Lakers Expected to Mortgage Future to Trade Russell Westbrook

Russell Westbrook, Los Angeles Lakers

Getty Russell Westbrook, Los Angeles Lakers

News of the Los Angeles Lakers coaching search is currently dominating the headlines surrounding the team, yet Russell Westbrook’s future role within the franchise is a close second.

Right now, the Lakers are in limbo. No head coach, no clear plan on how to rebuild a failed roster, and hardly any assets to factor into the equation as trade bait. Still, once a new coach is in the hot seat, attention must turn to the elephant in the room – Westbrook’s immediate future in Los Angeles.

However, with one-year and $47 million remaining on his contract, moving off of Westbrook won’t be easy, especially if the Lakers have no intention of sweetening the deal with additional assets. The problem is, that most of the team’s future draft stock either directly belongs to the New Orleans Pelicans or they have the right to swap picks, courtesy of the deal to acquire Anthony Davis in 2019.

Luckily, the Lakers do still own their picks for 2027 and 2029, but adding them to any deal would be terrible business considering Westbrook’s arrival was supposed to signal a multi-year period of contention. Still, if the All-Star guard isn’t willing to agree to terms on a buy-out, and other teams aren’t showing much interest in helping the Lakers out, the team might find themselves with no other choice.

According to Jovan Buha of The Athletic, the Lakers could be tempted into packaging their draft picks along with Westbrook if it ensured the guard was removed from their cap sheet, regardless of the optics such a deal would generate.

“Based on their deadline activity, and everything that I’ve heard dating back to last season, I think the Lakers are going to do everything they can to retain their 2027 and 2029 first-round picks. But if trading one of the picks is the best path to dumping Westbrook and/or significantly improving the roster, I think they will strongly consider it. They are in the win-now business with James and Davis,” Buha wrote.

A Short Window to Maximize LeBron James

It’s hard to imagine LeBron James declining, but next season he will turn 38. Eventually, time is going to catch up with one of the greatest players to ever grace the hardwood, and when it does, the Lakers ceiling is going to drastically lower.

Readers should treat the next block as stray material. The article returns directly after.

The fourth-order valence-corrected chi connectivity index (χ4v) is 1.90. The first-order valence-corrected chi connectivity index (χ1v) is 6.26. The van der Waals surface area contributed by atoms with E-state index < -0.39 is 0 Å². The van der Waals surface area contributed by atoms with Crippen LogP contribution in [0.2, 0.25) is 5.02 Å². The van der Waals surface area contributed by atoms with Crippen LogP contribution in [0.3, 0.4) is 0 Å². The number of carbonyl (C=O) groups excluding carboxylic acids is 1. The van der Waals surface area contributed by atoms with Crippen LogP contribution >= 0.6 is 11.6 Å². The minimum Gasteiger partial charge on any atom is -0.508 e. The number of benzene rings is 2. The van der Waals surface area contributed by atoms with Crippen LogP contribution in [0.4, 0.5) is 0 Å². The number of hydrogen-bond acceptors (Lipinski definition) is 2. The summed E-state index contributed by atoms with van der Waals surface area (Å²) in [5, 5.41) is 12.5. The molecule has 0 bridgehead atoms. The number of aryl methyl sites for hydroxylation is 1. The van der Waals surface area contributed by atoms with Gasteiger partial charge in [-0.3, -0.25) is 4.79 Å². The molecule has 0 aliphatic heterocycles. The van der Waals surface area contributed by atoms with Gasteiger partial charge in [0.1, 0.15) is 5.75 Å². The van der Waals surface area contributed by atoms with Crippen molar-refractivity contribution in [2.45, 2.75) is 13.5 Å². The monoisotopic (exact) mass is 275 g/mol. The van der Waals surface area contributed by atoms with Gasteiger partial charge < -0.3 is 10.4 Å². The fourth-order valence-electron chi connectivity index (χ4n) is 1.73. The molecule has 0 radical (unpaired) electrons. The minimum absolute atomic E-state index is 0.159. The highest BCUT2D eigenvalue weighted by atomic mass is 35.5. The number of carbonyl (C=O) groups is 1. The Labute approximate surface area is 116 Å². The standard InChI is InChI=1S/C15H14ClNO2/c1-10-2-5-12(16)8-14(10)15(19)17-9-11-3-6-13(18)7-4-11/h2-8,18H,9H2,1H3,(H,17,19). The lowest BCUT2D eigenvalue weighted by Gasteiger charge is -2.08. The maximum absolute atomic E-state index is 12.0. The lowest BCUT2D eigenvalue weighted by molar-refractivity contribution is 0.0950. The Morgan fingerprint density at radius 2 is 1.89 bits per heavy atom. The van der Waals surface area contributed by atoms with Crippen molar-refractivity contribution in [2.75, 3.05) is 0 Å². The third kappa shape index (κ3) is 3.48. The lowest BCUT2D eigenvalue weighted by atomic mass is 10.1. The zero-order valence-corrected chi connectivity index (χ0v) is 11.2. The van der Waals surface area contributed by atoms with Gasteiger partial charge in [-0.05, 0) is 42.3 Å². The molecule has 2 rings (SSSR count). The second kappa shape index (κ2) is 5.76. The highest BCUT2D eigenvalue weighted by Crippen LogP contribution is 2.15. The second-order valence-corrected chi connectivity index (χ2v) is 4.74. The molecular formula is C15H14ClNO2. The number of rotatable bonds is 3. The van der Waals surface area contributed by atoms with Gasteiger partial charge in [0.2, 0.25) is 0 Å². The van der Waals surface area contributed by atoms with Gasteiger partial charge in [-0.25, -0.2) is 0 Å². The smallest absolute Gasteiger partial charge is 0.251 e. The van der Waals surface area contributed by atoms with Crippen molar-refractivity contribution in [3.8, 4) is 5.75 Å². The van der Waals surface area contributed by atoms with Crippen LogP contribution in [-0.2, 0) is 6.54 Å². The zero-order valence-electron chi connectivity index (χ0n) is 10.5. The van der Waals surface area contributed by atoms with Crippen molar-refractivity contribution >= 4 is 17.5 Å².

So, assuming LeBron can continue to play at his current level until he turns forty, that would give the Lakers another two years to challenge for a championship with a score of Anthony Davis and LeBron, after which, the team will need to rebuild around Davis – which has always been the plan.

With such a tight window for success, the Lakers need to nail all of their rosters moves this off-season, so if that means trading away Westbrook and losing a draft pick or two, the front office will have to bite the bullet. Furthermore, you can’t rely on a late-thirties LeBron to consistently bail you out during games, even if his 30.3 points, 6.2 assists, and 8.2 rebounds signaled one of the statistically superior years of his career.


Getting the Coaching Hire Right

The Lakers’ road to redemption begins with hiring a new head coach, one who can unite the current roster and immediately improve the team’s fortunes. Tinseltown needs a modern coach, one who is innovative in their play calls and schemes, a coach that isn’t afraid to upset the applecart if it means coaxing another five or ten percent out of their players.

We’ve heard about Mark Jackson, Phil Jackson, Quin Snyder, Nick Nurse, and even Doc Rivers in recent weeks – all of whom are strong candidates for one reason or another. But the front office needs to be sure the next coach can command the respect of the locker room and produce the goods out on the hardwood – and that’s a tough assignment for any executive.

Still, until a new coach is instilled the Lakers won’t be in a position to start making roster moves and preparing for the start of next season, and judging by what we recently witnessed from the team, they need to make use of all the additional time missing out on the playoffs afforded them.

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